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Technology / Cloud

Mirantis trumps Red Hat to win Volkswagen OpenStack cloud contract

The Volkswagen Group has chosen OpenStack as its private cloud for all of its brands.

The idea is to help drive innovation across its business and consumer applications by using the open source cloud to further the car manufacturers’ digital transformation.

Volkswagen’s deployment of OpenStack is another big win for the open source cloud which has recently been deployed by DataCentred to support HMRC’s digital tax platform.

Recently I have written about why Intel requires a mature OpenStack to increase its sales, and the VW decision to deploy OpenStack on Intel platforms will certainly boost both the image of the cloud as an enterprise ready solution, and Intel’s position in the market.

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Mirantis, a pure-play OpenStack company has been chosen as the distribution vendor.

On a call with Boris Renski, co-founder and CMO of Mirantis and Jonathan Donaldson, VP, Data Centre group and GM of SDI at Intel, the pair spoke about Intel playing a significant role in signing this deal and why it is so interested in OpenStack.

Donaldson said: "From an Intel perspective the reason we want to see this happen and are applying so much effort behind it is because we want to see tens of thousands of private clouds.

"We want to see those private clouds with portability containers be able to really drive the hybrid cloud method and that for us is the best place for the ecosystem to be."

Marque Teegarden, Mirantis SVP of Sales, told CBR that Intel was very involved in the selection process, which was between Mirantis and Red Hat. The role of Intel saw it validating what both companies were saying and doing.

Clearly Intel has a vested interest in OpenStack’s success, but it also has an interest in Mirantis which it contributed funding to last year.

Renski said: "When Intel goes all in with something like OpenStack it is a big indicator to large enterprises like VW that the technology is indeed mature and if Intel is putting its muscle behind it then it’s not going to be another fashion trend that goes away."

While this is a strategic victory for Intel, it is also a big win for Mirantis and a blow to Red Hat.


Speaking to CBR Mario Mueller, Corporate Director IT Operational Services & Infrastructure Technologies, Volkswagen Group, said that Mirantis demonstrated the best execution rate of 98% over 64 use cases, but that avoiding vendor lock-in was an important factor.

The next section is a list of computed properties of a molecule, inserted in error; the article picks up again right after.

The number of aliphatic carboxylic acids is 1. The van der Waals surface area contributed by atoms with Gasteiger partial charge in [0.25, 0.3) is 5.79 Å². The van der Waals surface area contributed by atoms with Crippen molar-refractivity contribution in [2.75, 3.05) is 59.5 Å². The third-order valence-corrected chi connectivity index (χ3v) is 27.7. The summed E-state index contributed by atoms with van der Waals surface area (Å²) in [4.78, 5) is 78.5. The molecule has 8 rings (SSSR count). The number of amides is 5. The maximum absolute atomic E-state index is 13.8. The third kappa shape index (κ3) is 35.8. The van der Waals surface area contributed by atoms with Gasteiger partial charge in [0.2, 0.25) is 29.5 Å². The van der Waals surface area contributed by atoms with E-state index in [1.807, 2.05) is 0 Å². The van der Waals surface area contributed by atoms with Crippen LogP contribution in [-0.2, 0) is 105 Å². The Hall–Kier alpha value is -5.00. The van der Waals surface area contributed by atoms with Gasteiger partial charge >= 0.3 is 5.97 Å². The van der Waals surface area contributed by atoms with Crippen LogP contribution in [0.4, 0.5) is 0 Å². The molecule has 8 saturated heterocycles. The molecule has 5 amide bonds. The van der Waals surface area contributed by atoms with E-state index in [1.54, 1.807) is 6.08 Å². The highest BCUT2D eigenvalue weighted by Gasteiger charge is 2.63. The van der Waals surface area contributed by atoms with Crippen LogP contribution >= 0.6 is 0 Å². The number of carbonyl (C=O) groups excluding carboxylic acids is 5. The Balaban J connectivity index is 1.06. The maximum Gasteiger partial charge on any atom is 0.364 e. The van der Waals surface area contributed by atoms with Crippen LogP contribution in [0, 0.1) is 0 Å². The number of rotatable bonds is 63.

Meuller said: "Mirantis was chosen because it is the only pure-play OpenStack vendor and enables VW to pick any technology around OpenStack at any point in time. That means, VW wants to avoid a vendor lock-in at all costs."

Meuller went on to say that the OpenStack deployment will enforce a cloud first strategy that is targeted on new software development in three main phases.

Phase one was to have the first version of the cloud (IaaS) complete by December, 2015. Phase two and three will be finished by July 2016 which will bring enhancements to IaaS, a hybrid version of IaaS and the company’s first PaaS implementation including CI/CD toolchain. The first customer facing applications will be online approximately in July 2016.

Renski said that VW is currently focusing on applications for VW dealers, a number of services for its websites and looking forward to its connected and self-driving car initiatives.

VW is far from alone when it comes to car manufacturers utilising cloud tools with major companies such as Toyota, BMW and Ford.

Work between Toyota and Microsoft recently showed that the two are launching a new company, Toyota Connected, this will focus on developing mobile software and services for connected vehicles.

Toyota Connected will adopt the Microsoft Azure cloud platform in order to deploy a hybrid solution globally, allowing the company to centralise initiatives across a range of emerging technologies.

Toyota Connected

Microsoft is also working with Ford to automatically update the manufacturer’s infotainment systems.

The service called the Ford Service Delivery Network, allows car owners to more easily get new services, even if their car is as much as 10 years old. In addition to the cloud services, Ford is using data analytics and in-car software to change users’ experiences.

Microsoft is also supplying the connection between Ford’s private cloud and the Azure public cloud.

A further example of car manufacturers using cloud services sees Honda using NTT Communications Enterprise Cloud service to strengthen its global supplier network. Honda has been using the Enterprise Cloud from delivery centres in Japan and Singapore since 2013.

General Motors is another company that is using cloud services but the manufacturer has patented its out cloud-based storage system that will allow users to transfer personalised settings from vehicle to vehicle.

This goes to show that there are numerous ways that car manufacturers are using cloud services, some are going it alone while others are tapping into services from the likes of Microsoft Azure and OpenStack.

Most of the deployments resolve around being able to better deliver new digital services to customers rather than being a wholesale infrastructure piece. This is where the Mirantis and VW deal differs as it appears that the service will be used for a lot more than delivering capabilities to users.
This article is from the CBROnline archive: some formatting and images may not be present.